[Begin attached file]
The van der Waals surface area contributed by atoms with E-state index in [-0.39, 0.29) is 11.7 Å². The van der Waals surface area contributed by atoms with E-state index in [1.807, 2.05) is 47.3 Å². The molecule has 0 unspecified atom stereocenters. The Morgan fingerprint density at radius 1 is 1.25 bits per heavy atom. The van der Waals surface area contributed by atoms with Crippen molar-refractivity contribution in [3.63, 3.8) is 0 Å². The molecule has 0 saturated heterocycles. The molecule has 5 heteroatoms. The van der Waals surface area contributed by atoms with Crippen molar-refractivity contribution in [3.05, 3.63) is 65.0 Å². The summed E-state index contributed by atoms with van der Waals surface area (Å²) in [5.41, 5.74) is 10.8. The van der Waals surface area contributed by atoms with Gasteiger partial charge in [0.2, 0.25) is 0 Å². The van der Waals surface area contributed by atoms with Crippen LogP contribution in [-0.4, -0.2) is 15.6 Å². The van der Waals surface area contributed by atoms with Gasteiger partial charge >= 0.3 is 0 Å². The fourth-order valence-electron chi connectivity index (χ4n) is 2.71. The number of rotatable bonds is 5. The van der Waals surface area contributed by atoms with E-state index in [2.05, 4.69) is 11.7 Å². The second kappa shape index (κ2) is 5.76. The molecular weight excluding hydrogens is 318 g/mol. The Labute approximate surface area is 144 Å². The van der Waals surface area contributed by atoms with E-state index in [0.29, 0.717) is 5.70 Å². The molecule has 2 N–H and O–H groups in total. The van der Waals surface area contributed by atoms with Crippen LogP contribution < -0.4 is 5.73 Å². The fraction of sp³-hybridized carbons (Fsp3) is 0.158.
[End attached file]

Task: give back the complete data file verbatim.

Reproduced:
The van der Waals surface area contributed by atoms with E-state index in [-0.39, 0.29) is 11.7 Å². The van der Waals surface area contributed by atoms with E-state index in [1.807, 2.05) is 47.3 Å². The molecule has 0 unspecified atom stereocenters. The Morgan fingerprint density at radius 1 is 1.25 bits per heavy atom. The van der Waals surface area contributed by atoms with Crippen molar-refractivity contribution in [3.63, 3.8) is 0 Å². The molecule has 0 saturated heterocycles. The molecule has 5 heteroatoms. The van der Waals surface area contributed by atoms with Crippen molar-refractivity contribution in [3.05, 3.63) is 65.0 Å². The summed E-state index contributed by atoms with van der Waals surface area (Å²) in [5.41, 5.74) is 10.8. The van der Waals surface area contributed by atoms with Gasteiger partial charge in [0.2, 0.25) is 0 Å². The van der Waals surface area contributed by atoms with Crippen LogP contribution in [-0.4, -0.2) is 15.6 Å². The van der Waals surface area contributed by atoms with Gasteiger partial charge >= 0.3 is 0 Å². The fourth-order valence-electron chi connectivity index (χ4n) is 2.71. The number of rotatable bonds is 5. The van der Waals surface area contributed by atoms with E-state index in [2.05, 4.69) is 11.7 Å². The second kappa shape index (κ2) is 5.76. The molecular weight excluding hydrogens is 318 g/mol. The Labute approximate surface area is 144 Å². The van der Waals surface area contributed by atoms with E-state index in [0.29, 0.717) is 5.70 Å². The molecule has 2 N–H and O–H groups in total. The van der Waals surface area contributed by atoms with Crippen LogP contribution < -0.4 is 5.73 Å². The fraction of sp³-hybridized carbons (Fsp3) is 0.158.